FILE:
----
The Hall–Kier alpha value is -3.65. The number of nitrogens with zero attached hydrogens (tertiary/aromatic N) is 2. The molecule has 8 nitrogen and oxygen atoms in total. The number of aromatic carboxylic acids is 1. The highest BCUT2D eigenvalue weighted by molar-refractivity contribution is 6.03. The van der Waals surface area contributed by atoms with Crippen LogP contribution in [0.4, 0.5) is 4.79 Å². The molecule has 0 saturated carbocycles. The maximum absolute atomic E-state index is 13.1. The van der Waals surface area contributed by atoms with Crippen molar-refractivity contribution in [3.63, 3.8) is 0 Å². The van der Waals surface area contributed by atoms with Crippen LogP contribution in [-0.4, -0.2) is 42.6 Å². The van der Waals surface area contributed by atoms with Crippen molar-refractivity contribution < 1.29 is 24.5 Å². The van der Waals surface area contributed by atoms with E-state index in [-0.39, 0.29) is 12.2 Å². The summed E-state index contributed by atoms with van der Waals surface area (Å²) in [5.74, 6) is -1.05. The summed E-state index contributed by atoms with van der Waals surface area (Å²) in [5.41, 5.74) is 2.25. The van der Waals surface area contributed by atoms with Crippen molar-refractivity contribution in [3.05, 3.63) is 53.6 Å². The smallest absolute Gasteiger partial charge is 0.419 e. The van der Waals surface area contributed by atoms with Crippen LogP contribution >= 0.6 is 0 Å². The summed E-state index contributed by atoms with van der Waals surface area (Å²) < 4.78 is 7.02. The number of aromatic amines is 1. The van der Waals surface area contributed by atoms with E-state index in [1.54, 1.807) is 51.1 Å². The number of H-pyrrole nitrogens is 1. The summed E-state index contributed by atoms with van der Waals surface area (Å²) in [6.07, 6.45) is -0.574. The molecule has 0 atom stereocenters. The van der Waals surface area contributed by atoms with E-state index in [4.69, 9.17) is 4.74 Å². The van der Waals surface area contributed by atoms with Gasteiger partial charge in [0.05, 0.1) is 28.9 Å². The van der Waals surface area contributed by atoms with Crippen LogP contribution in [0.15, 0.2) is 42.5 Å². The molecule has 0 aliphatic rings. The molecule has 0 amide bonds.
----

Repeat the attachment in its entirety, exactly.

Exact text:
The Hall–Kier alpha value is -3.65. The number of nitrogens with zero attached hydrogens (tertiary/aromatic N) is 2. The molecule has 8 nitrogen and oxygen atoms in total. The number of aromatic carboxylic acids is 1. The highest BCUT2D eigenvalue weighted by molar-refractivity contribution is 6.03. The van der Waals surface area contributed by atoms with Crippen LogP contribution in [0.4, 0.5) is 4.79 Å². The molecule has 0 saturated carbocycles. The maximum absolute atomic E-state index is 13.1. The van der Waals surface area contributed by atoms with Crippen molar-refractivity contribution in [3.63, 3.8) is 0 Å². The van der Waals surface area contributed by atoms with Crippen LogP contribution in [-0.4, -0.2) is 42.6 Å². The van der Waals surface area contributed by atoms with Crippen molar-refractivity contribution < 1.29 is 24.5 Å². The van der Waals surface area contributed by atoms with E-state index in [-0.39, 0.29) is 12.2 Å². The summed E-state index contributed by atoms with van der Waals surface area (Å²) in [5.74, 6) is -1.05. The summed E-state index contributed by atoms with van der Waals surface area (Å²) in [5.41, 5.74) is 2.25. The van der Waals surface area contributed by atoms with Crippen molar-refractivity contribution in [3.05, 3.63) is 53.6 Å². The smallest absolute Gasteiger partial charge is 0.419 e. The van der Waals surface area contributed by atoms with Crippen LogP contribution >= 0.6 is 0 Å². The summed E-state index contributed by atoms with van der Waals surface area (Å²) < 4.78 is 7.02. The number of aromatic amines is 1. The van der Waals surface area contributed by atoms with E-state index in [1.54, 1.807) is 51.1 Å². The number of H-pyrrole nitrogens is 1. The summed E-state index contributed by atoms with van der Waals surface area (Å²) in [6.07, 6.45) is -0.574. The molecule has 0 atom stereocenters. The van der Waals surface area contributed by atoms with E-state index in [4.69, 9.17) is 4.74 Å². The van der Waals surface area contributed by atoms with Gasteiger partial charge in [0.05, 0.1) is 28.9 Å². The van der Waals surface area contributed by atoms with Crippen LogP contribution in [0.15, 0.2) is 42.5 Å². The molecule has 0 aliphatic rings. The molecule has 0 amide bonds.